Families and businesses in Britain have paid a very heavy price for the irresponsible actions of banks around the world which caused the global financial crisis and plunged the whole world into recession.
While it was the irresponsible actions of banks which caused the crisis, it was also the fault of governments and central banks – including Britain’s – who did not see the financial crisis coming and should have been tougher in regulating the banks. Every government in the world got that wrong – and that’s why a fortnight ago I said sorry for the part I and the last Labour government played in that. When the City and the Tories called for lighter regulation, we should have ignored them and been tougher still.
The issue for the future is to ensure this cannot happen again and that’s why George Osborne and the independent banking commission must not duck that challenge.
There are three tests I believe the commission and George Osborne need to pass – on stability and consumer protection, international agreement to protect jobs here in Britain and supporting long-term investment.
First, we need the right kind of structural reforms to our banking system to protect customers, avoid the kind of bank bailouts we’ve seen in recent years and ensure taxpayers don’t take on the burden of the banks’ high-risk activities. That means tough accountability and transparency and clear, workable and robust firewalls. The devil will be in the detail of the commission’s final proposals but we must get this right.
And we need tough action to promote greater competition too, including making it easier for customers to move their main bank account. As few as three per cent of customers switch accounts each year, partly because it is so complicated. So I hope the commission will look at ways of making current accounts portable like mobile phone numbers in order to increase switching and so encourage competition.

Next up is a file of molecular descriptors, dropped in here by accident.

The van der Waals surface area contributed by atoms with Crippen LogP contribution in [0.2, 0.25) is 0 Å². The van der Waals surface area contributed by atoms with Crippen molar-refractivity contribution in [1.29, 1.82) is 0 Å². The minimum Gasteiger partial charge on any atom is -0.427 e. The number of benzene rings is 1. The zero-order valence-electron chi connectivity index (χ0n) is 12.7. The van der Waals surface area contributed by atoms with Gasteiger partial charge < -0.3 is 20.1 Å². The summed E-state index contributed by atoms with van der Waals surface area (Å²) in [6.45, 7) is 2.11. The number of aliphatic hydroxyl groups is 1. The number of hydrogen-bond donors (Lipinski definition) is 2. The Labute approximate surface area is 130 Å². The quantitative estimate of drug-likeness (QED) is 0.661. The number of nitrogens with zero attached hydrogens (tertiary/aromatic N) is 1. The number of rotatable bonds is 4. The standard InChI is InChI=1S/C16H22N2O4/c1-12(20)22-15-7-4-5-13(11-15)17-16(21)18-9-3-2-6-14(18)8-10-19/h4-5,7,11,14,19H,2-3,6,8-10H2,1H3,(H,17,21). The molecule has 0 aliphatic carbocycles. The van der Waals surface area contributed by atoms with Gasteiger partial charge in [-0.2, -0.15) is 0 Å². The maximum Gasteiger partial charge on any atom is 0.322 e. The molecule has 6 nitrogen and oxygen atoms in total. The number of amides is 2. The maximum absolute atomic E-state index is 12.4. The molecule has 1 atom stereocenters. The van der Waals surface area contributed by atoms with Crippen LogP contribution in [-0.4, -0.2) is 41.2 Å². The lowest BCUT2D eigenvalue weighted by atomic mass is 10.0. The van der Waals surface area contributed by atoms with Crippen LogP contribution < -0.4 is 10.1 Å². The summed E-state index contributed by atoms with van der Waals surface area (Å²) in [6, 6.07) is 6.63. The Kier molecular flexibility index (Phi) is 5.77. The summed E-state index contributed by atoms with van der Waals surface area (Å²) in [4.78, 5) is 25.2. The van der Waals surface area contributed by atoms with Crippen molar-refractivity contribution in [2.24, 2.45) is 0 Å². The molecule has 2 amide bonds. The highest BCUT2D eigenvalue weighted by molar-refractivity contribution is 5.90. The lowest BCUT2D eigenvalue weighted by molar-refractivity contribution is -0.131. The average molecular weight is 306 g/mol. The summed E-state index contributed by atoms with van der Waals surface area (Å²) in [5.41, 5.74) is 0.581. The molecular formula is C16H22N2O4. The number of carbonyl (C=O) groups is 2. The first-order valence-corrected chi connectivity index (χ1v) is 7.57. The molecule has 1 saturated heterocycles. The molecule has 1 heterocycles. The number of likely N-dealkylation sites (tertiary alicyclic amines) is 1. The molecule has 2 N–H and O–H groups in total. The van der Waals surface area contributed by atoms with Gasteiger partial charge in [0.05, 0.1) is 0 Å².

Second, we need international agreement on reforms to ensure that we protect the hundreds of thousands of jobs dependent on financial services here in Britain. Real banking reform cannot be accomplished alone in the UK. If George Osborne fails to secure international consensus and we see those jobs move abroad, whilst we nevertheless fail to tackle the international weaknesses that caused the crisis, he will be letting Britain down.
Mr Osborne has already shown a lack of leadership on bank bonuses internationally. While he claimed he wanted tough European agreements on pay transparency, he failed to even put the issue on the agenda for his meetings with his European counterparts. So he must not duck the issue of fundamental international banking reform in the same way. He needs to start showing real leadership domestically and internationally.
Finally, we need a banking system that delivers for the long-term interests of the wider economy and supports investment by businesses large and small to drive growth and jobs.
As Ed Miliband said at the British Chambers of Commerce this week we need to move from call centre banking to relationship banking and we need to ensure there is proper funding in place for businesses at every stage of their growth – from bank loans, to export finance, to equity. This was not an issue within the commission’s remit, but it is one George Osborne needs to urgently address if we are to get sustainable long term growth.
The banking crisis in Britain and around the world was devastating for families, for businesses and for our economy. That’s why, as I said to the BBC, the commission must have radical proposals and must not pull its punches. The government must implement them – in a sensitive way and with international agreement to secure jobs – but they must do the radical thing. That’s the only way to ensure this can never happen to our economy again.